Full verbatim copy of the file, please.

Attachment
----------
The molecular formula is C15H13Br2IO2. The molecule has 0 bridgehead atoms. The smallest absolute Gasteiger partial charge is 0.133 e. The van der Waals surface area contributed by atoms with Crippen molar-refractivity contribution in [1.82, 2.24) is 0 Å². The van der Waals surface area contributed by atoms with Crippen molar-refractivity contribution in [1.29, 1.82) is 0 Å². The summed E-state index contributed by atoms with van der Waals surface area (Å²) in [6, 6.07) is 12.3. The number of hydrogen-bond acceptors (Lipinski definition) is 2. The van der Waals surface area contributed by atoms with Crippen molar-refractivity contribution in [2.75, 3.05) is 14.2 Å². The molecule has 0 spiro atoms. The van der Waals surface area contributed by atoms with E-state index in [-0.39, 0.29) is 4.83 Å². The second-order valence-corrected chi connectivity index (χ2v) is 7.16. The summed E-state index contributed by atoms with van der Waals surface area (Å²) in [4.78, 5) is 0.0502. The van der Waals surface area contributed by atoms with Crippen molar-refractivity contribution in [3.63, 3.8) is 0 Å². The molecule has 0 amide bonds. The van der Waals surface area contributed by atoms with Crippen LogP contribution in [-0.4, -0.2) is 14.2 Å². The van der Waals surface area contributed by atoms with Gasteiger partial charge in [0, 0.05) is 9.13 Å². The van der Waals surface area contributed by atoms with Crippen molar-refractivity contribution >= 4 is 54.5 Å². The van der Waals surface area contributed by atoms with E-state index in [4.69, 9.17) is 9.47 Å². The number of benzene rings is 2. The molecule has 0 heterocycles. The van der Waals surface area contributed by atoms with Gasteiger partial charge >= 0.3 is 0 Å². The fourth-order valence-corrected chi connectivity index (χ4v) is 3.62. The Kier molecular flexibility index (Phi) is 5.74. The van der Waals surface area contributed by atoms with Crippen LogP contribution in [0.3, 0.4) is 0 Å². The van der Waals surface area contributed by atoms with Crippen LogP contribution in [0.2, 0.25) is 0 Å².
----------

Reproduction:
The molecular formula is C15H13Br2IO2. The molecule has 0 bridgehead atoms. The smallest absolute Gasteiger partial charge is 0.133 e. The van der Waals surface area contributed by atoms with Crippen molar-refractivity contribution in [1.82, 2.24) is 0 Å². The van der Waals surface area contributed by atoms with Crippen molar-refractivity contribution in [1.29, 1.82) is 0 Å². The summed E-state index contributed by atoms with van der Waals surface area (Å²) in [6, 6.07) is 12.3. The number of hydrogen-bond acceptors (Lipinski definition) is 2. The van der Waals surface area contributed by atoms with Crippen molar-refractivity contribution in [2.75, 3.05) is 14.2 Å². The molecule has 0 spiro atoms. The van der Waals surface area contributed by atoms with E-state index in [-0.39, 0.29) is 4.83 Å². The second-order valence-corrected chi connectivity index (χ2v) is 7.16. The summed E-state index contributed by atoms with van der Waals surface area (Å²) in [4.78, 5) is 0.0502. The van der Waals surface area contributed by atoms with Crippen molar-refractivity contribution in [3.63, 3.8) is 0 Å². The molecule has 0 amide bonds. The van der Waals surface area contributed by atoms with Crippen LogP contribution in [-0.4, -0.2) is 14.2 Å². The van der Waals surface area contributed by atoms with Gasteiger partial charge in [0, 0.05) is 9.13 Å². The van der Waals surface area contributed by atoms with Crippen molar-refractivity contribution >= 4 is 54.5 Å². The van der Waals surface area contributed by atoms with E-state index in [4.69, 9.17) is 9.47 Å². The number of benzene rings is 2. The molecule has 0 heterocycles. The van der Waals surface area contributed by atoms with Gasteiger partial charge >= 0.3 is 0 Å². The fourth-order valence-corrected chi connectivity index (χ4v) is 3.62. The Kier molecular flexibility index (Phi) is 5.74. The van der Waals surface area contributed by atoms with Crippen LogP contribution in [0.3, 0.4) is 0 Å². The van der Waals surface area contributed by atoms with Crippen LogP contribution in [0.2, 0.25) is 0 Å².